ChromSoc & RSC SSG – Emerging Separations Technologies
London, 30th March 2017

Edward Wilmot
PhD, University of Southampton

I am currently in my third year of a PhD at the University of Southampton, supervised by Prof. John Langley, funded by the EPSRC and Innospec. My work focuses on the analysis of gasoline samples using mass spectrometry and chromatography, namely differences between different gasoline samples, which may be related to deposition within modern fuel injection systems.

Engine design and gasoline composition are closely related, often with an advancement in one, resulting in a change within the other:

Fuel composition influencing engine design
A good example of this, is the fuel additive tetra¬-ethyl lead (TEL), added in the 1920s to gasoline to improve octane rating and cushioning the impact of the valves on cylinder head within the engine prevented damage and performance loss.

TEL in gasoline was phased out of gasoline blends within the early 1970s, due to its cumulative neurotoxicity and its damaging effect on catalytic converters. Although, this would result in a drop in octane rating and thus resulted in a replacement octane booster. Although due to the dual properties of TEL, engine designed changed and gasoline engines began to incorporate hardened valve seats in an attempt to reduce damage previously mitigated by TEL.

Engine design influencing fuel composition
Engine design is ever evolving, more power and better efficiency is desired. The process by which fuel and air is mixed prior to combustion (fuel injection) is a major area in which engine technology has advanced.

Initially, fuel and air were mixed together via a carburettor (Venturi principle), as technology advanced, high pressure injector systems began to replace the carburettors. With port fuelled injection in the 1980s and most recently direct injection. The higher pressure and better control of the fuel air mixture has resulted in performance increases. Although associated problems have also been observed, i.e. deposits within the fuel injection system, reducing fuel and air flow, and in turn decreasing performance. Thus, the fuel additives within the gasoline have had evolved over time to combat each of the new issues.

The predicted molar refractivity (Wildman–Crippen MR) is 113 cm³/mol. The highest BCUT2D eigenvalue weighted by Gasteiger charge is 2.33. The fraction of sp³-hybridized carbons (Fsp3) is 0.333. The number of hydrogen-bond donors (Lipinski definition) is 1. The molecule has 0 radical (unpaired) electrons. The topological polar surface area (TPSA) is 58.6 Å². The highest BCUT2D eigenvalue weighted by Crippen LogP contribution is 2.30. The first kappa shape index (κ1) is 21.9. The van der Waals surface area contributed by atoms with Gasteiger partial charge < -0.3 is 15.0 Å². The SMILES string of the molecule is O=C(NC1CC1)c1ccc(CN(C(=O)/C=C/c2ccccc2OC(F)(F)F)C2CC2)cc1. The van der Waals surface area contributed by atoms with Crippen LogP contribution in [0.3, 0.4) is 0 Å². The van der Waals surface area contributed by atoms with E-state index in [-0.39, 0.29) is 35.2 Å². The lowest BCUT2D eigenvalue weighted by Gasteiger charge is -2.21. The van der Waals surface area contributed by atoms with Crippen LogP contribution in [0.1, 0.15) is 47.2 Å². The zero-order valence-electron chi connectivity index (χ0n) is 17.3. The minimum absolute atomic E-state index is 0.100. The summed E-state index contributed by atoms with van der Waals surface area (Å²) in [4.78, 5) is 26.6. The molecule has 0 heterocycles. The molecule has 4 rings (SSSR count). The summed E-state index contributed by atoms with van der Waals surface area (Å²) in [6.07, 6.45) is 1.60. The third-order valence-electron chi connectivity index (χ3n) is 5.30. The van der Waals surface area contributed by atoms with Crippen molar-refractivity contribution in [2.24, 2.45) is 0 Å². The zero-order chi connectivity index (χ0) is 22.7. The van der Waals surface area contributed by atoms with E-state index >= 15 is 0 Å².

With this complex relationship between engine design and fuel composition, and ever evolving environmental legislation, it is important for automotive manufactures and the petrochemical industry to understand the composition of gasoline samples, which ever changing engine design.

Gasoline is a refined product from the complex matrix of crude oil, whilst simplified this intricate mixture of hydrocarbons is further complicated by the addition of additives, typically analytical methods utilise GC-FID or GC-MS, although this is typically not applicable to all of the molecules present within the mixture, i.e. thermally labile and high molecular weight compounds.

I believe embracing separation techniques typically not applied to gasoline analysis will aid in the quest to understand each samples composition.

Attending the Conference

Attending the meeting at Burlington house exposed me to various separation techniques and applications, some of which I was unfamiliar to, although will prove useful within my future.

During a PhD it is possible to become fixated with the specific area of interest, while neglecting other applications of a technique.